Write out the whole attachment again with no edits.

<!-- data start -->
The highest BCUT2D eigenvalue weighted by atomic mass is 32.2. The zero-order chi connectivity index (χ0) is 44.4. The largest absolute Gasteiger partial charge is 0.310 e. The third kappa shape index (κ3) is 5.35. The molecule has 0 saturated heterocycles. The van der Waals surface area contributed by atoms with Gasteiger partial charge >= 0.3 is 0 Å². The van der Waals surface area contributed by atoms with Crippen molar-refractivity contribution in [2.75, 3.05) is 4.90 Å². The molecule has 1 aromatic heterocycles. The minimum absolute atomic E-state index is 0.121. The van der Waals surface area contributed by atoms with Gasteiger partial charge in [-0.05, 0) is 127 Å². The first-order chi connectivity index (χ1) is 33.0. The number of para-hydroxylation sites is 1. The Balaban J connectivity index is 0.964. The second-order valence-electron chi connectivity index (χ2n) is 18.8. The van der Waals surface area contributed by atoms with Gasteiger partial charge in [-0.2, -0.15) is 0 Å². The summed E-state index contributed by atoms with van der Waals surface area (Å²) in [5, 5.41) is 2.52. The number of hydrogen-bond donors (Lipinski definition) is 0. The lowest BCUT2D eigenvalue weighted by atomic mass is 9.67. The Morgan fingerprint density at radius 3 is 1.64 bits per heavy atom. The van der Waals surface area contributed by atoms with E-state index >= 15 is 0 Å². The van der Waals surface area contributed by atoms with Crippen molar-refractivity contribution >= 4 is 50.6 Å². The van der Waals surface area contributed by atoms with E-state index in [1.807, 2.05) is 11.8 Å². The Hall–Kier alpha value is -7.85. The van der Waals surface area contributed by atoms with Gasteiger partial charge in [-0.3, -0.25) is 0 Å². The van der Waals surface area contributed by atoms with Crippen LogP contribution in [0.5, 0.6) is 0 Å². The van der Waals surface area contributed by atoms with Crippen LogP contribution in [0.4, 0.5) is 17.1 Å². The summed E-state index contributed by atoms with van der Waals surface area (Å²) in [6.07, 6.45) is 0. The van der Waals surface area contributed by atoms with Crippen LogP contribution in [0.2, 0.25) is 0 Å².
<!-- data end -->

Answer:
The highest BCUT2D eigenvalue weighted by atomic mass is 32.2. The zero-order chi connectivity index (χ0) is 44.4. The largest absolute Gasteiger partial charge is 0.310 e. The third kappa shape index (κ3) is 5.35. The molecule has 0 saturated heterocycles. The van der Waals surface area contributed by atoms with Gasteiger partial charge >= 0.3 is 0 Å². The van der Waals surface area contributed by atoms with Crippen molar-refractivity contribution in [2.75, 3.05) is 4.90 Å². The molecule has 1 aromatic heterocycles. The minimum absolute atomic E-state index is 0.121. The van der Waals surface area contributed by atoms with Gasteiger partial charge in [-0.05, 0) is 127 Å². The first-order chi connectivity index (χ1) is 33.0. The number of para-hydroxylation sites is 1. The Balaban J connectivity index is 0.964. The second-order valence-electron chi connectivity index (χ2n) is 18.8. The van der Waals surface area contributed by atoms with Gasteiger partial charge in [-0.2, -0.15) is 0 Å². The summed E-state index contributed by atoms with van der Waals surface area (Å²) in [5, 5.41) is 2.52. The number of hydrogen-bond donors (Lipinski definition) is 0. The lowest BCUT2D eigenvalue weighted by atomic mass is 9.67. The Morgan fingerprint density at radius 3 is 1.64 bits per heavy atom. The van der Waals surface area contributed by atoms with E-state index >= 15 is 0 Å². The van der Waals surface area contributed by atoms with Crippen molar-refractivity contribution >= 4 is 50.6 Å². The van der Waals surface area contributed by atoms with E-state index in [1.807, 2.05) is 11.8 Å². The Hall–Kier alpha value is -7.85. The van der Waals surface area contributed by atoms with Gasteiger partial charge in [-0.3, -0.25) is 0 Å². The van der Waals surface area contributed by atoms with Crippen LogP contribution in [0.5, 0.6) is 0 Å². The van der Waals surface area contributed by atoms with Crippen LogP contribution in [0.4, 0.5) is 17.1 Å². The summed E-state index contributed by atoms with van der Waals surface area (Å²) in [6.07, 6.45) is 0. The van der Waals surface area contributed by atoms with Crippen LogP contribution in [0.2, 0.25) is 0 Å².